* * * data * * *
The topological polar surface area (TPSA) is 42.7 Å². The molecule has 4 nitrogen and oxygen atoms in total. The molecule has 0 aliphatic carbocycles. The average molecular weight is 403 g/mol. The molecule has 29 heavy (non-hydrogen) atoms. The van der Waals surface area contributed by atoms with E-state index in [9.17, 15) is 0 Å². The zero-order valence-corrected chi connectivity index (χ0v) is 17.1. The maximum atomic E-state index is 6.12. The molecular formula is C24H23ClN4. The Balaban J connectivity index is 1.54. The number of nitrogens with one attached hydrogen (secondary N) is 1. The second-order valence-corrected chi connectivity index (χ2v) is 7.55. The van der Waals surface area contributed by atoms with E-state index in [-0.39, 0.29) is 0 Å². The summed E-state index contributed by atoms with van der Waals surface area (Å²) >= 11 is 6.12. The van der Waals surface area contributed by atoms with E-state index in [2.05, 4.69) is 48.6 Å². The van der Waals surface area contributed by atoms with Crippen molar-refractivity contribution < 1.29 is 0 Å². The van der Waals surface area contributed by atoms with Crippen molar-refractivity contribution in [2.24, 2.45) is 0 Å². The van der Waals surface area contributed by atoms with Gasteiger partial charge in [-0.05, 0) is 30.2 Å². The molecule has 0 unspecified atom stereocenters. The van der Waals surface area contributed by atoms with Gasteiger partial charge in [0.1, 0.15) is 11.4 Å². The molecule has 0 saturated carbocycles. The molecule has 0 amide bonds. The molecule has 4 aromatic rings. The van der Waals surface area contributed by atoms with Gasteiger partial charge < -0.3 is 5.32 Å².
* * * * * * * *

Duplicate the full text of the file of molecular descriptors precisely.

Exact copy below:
The topological polar surface area (TPSA) is 42.7 Å². The molecule has 4 nitrogen and oxygen atoms in total. The molecule has 0 aliphatic carbocycles. The average molecular weight is 403 g/mol. The molecule has 29 heavy (non-hydrogen) atoms. The van der Waals surface area contributed by atoms with E-state index in [9.17, 15) is 0 Å². The zero-order valence-corrected chi connectivity index (χ0v) is 17.1. The maximum atomic E-state index is 6.12. The molecular formula is C24H23ClN4. The Balaban J connectivity index is 1.54. The number of nitrogens with one attached hydrogen (secondary N) is 1. The second-order valence-corrected chi connectivity index (χ2v) is 7.55. The van der Waals surface area contributed by atoms with E-state index in [-0.39, 0.29) is 0 Å². The summed E-state index contributed by atoms with van der Waals surface area (Å²) >= 11 is 6.12. The van der Waals surface area contributed by atoms with E-state index in [2.05, 4.69) is 48.6 Å². The van der Waals surface area contributed by atoms with Crippen molar-refractivity contribution < 1.29 is 0 Å². The van der Waals surface area contributed by atoms with Crippen molar-refractivity contribution in [2.24, 2.45) is 0 Å². The van der Waals surface area contributed by atoms with Gasteiger partial charge in [-0.05, 0) is 30.2 Å². The molecule has 0 unspecified atom stereocenters. The van der Waals surface area contributed by atoms with Gasteiger partial charge in [0.1, 0.15) is 11.4 Å². The molecule has 0 saturated carbocycles. The molecule has 0 amide bonds. The molecule has 4 aromatic rings. The van der Waals surface area contributed by atoms with Gasteiger partial charge < -0.3 is 5.32 Å².